Must Read: Paul Krugman: Trade, Trust, Obama, Warren, Politico, and Journamalism
Must-Read: Ah! Here we are: trade, trust, Obama, Warren, Politico, and journamalism. Paul Krugman sees the Obama administration engaged in something it does rarely: trying to depress the substantive level of discussion in the public sphere. And he sees Politico do something that it does sufficiently often that it seems to me to do so more often than not in those of its pieces that cross my screen: work not to inform its readers but rather to misinform them in order to please that subset of its sources it believes it really works for.
I confess I do not know how to improve the public sphere–short of taking note of when the bosses of organizations like Politico make moves to degrade it:
Trade and Trust, Obama, Warren, Politico, Journamalism: “One of the Obama administration’s underrated virtues is its intellectual honesty…:
…[in] every area, that is, except one: international trade and investment. I don’t know why the president has chosen to make the proposed Trans-Pacific Partnership such a policy priority…. There is an argument to be made… some reasonable, well-intentioned people are supporting the initiative…. But other reasonable, well-intentioned people have serious questions about what’s going on. And I would have expected a good-faith effort to answer those questions. Unfortunately, that’s not at all what has been happening….
Some already low tariffs would come down, but the main thrust of the proposed deal involves strengthening intellectual property rights–things like drug patents and movie copyrights–and changing the way companies and countries settle disputes…. International economic agreements are, inevitably, complex, and you don’t want to find out at the last minute… that a lot of bad stuff has been incorporated…. So you want reassurance that the people negotiating the deal are listening to valid concerns…. Instead… the Obama administration has been… trying to portray skeptics as uninformed hacks who don’t understand the virtues of trade. But they’re not…. It’s really disappointing and disheartening to see this kind of thing from a White House that has, as I said, been quite forthright on other issues…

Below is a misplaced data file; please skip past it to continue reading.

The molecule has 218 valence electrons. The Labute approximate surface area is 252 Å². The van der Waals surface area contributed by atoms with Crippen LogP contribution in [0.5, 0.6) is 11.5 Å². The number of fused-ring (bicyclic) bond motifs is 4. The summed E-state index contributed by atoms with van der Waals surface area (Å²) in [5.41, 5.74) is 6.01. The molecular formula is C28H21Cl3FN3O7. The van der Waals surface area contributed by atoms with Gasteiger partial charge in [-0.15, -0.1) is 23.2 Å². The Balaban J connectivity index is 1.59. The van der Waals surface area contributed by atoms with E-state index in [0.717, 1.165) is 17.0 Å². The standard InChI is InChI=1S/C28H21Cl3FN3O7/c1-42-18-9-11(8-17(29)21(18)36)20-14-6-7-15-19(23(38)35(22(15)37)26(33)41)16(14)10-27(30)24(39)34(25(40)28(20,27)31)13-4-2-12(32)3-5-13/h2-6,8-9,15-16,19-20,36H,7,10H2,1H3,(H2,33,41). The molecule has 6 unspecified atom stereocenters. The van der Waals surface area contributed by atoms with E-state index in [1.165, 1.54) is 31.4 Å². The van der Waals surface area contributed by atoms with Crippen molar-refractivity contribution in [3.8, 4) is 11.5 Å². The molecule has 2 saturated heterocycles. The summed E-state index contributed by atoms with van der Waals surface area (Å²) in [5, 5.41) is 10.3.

Must-Read: Hypocritical Sloth: “Yesterday [Edward-Isaac Dovere and Doug Palmer of John Harris, Jim VandeHei, and Mike Allen’s] Politico posted a hit piece on Elizabeth Warren…:
…alleging that she’s being hypocritical…. It was clearly based on information supplied by someone close to or inside the Obama administration–another illustration of the poisonous effect the determination to sell TPP is having on the Obama team’s intellectual ethics. Second, the charge of hypocrisy was ludicrous nonsense–‘You say you’re against allowing corporations to sue governments, yet you were a paid witness against a corporations suing the government!’ Um, what? And more generally, the whole affair is an illustration of the key role of sheer laziness in bad journalism.
Think about it: when is the charge of hypocrisy relevant?… Someone can declare that inequality is a problem while being personally rich; they’re calling for policy changes, not mass self-abnegation. Someone can declare our judicial system flawed while fighting cases as best they can within that system–until policy change happens, you have to live in the world as it is. Oh, and it’s very definitely OK to advocate policies that would hurt one’s own financial interests–it’s just bizarre when the press suggests that there’s something insincere and suspect when high earners propose tax increases. So why are charges of hypocrisy so popular [especially among journalists who work for John Harris, Jim VandeHei, and Mike Allen? Mainly, I think, as a way to avoid taking on policy substance…. The same motives drive the preoccupation with flip-flopping…. So maybe this head-scratchingly weird hit on Warren will serve as a teachable moment, a reminder that journalism about policy should be, you know, journalism about policy.